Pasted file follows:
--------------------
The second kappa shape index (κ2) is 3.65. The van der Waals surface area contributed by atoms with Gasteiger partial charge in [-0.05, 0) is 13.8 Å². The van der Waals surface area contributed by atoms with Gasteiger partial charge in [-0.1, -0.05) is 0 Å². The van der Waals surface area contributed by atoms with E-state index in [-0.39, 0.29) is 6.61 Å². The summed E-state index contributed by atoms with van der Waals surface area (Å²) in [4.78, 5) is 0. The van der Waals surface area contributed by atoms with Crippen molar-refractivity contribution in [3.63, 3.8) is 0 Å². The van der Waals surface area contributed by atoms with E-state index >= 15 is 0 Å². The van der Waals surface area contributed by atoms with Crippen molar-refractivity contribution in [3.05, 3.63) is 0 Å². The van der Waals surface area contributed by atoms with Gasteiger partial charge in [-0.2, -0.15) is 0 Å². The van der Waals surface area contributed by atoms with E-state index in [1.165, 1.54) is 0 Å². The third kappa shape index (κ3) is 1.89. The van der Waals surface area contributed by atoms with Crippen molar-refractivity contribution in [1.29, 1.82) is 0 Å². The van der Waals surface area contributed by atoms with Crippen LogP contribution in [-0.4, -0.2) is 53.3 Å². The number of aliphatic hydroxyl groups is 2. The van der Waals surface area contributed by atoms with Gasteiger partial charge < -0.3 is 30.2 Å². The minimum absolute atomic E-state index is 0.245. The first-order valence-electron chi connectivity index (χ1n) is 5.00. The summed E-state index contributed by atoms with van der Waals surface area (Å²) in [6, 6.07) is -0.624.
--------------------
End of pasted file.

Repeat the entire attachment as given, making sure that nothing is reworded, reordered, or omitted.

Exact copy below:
The second kappa shape index (κ2) is 3.65. The van der Waals surface area contributed by atoms with Gasteiger partial charge in [-0.05, 0) is 13.8 Å². The van der Waals surface area contributed by atoms with Gasteiger partial charge in [-0.1, -0.05) is 0 Å². The van der Waals surface area contributed by atoms with E-state index in [-0.39, 0.29) is 6.61 Å². The summed E-state index contributed by atoms with van der Waals surface area (Å²) in [4.78, 5) is 0. The van der Waals surface area contributed by atoms with Crippen molar-refractivity contribution in [3.63, 3.8) is 0 Å². The van der Waals surface area contributed by atoms with E-state index >= 15 is 0 Å². The van der Waals surface area contributed by atoms with Crippen molar-refractivity contribution in [3.05, 3.63) is 0 Å². The van der Waals surface area contributed by atoms with Gasteiger partial charge in [-0.2, -0.15) is 0 Å². The van der Waals surface area contributed by atoms with E-state index in [1.165, 1.54) is 0 Å². The third kappa shape index (κ3) is 1.89. The van der Waals surface area contributed by atoms with Crippen molar-refractivity contribution in [1.29, 1.82) is 0 Å². The van der Waals surface area contributed by atoms with Crippen LogP contribution in [-0.4, -0.2) is 53.3 Å². The number of aliphatic hydroxyl groups is 2. The van der Waals surface area contributed by atoms with Gasteiger partial charge < -0.3 is 30.2 Å². The minimum absolute atomic E-state index is 0.245. The first-order valence-electron chi connectivity index (χ1n) is 5.00. The summed E-state index contributed by atoms with van der Waals surface area (Å²) in [6, 6.07) is -0.624.